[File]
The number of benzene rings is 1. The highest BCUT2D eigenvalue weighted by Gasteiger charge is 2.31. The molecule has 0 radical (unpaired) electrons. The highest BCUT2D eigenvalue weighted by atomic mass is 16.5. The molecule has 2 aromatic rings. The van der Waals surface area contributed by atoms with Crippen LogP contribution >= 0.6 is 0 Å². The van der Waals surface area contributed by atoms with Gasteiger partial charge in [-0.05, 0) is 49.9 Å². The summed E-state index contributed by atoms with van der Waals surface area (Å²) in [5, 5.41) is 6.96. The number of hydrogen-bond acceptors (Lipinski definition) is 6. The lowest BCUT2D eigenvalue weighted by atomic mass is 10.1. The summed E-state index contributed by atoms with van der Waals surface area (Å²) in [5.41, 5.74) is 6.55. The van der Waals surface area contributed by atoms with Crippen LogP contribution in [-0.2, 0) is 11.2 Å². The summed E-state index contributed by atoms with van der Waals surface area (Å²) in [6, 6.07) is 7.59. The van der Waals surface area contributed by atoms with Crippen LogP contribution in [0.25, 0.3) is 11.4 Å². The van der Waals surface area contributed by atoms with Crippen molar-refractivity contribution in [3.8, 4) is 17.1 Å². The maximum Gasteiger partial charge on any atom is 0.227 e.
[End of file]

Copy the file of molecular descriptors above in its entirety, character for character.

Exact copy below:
The number of benzene rings is 1. The highest BCUT2D eigenvalue weighted by Gasteiger charge is 2.31. The molecule has 0 radical (unpaired) electrons. The highest BCUT2D eigenvalue weighted by atomic mass is 16.5. The molecule has 2 aromatic rings. The van der Waals surface area contributed by atoms with Crippen LogP contribution >= 0.6 is 0 Å². The van der Waals surface area contributed by atoms with Gasteiger partial charge in [-0.05, 0) is 49.9 Å². The summed E-state index contributed by atoms with van der Waals surface area (Å²) in [5, 5.41) is 6.96. The number of hydrogen-bond acceptors (Lipinski definition) is 6. The lowest BCUT2D eigenvalue weighted by atomic mass is 10.1. The summed E-state index contributed by atoms with van der Waals surface area (Å²) in [5.41, 5.74) is 6.55. The van der Waals surface area contributed by atoms with Crippen LogP contribution in [-0.2, 0) is 11.2 Å². The summed E-state index contributed by atoms with van der Waals surface area (Å²) in [6, 6.07) is 7.59. The van der Waals surface area contributed by atoms with Crippen LogP contribution in [0.25, 0.3) is 11.4 Å². The van der Waals surface area contributed by atoms with Crippen molar-refractivity contribution in [3.8, 4) is 17.1 Å². The maximum Gasteiger partial charge on any atom is 0.227 e.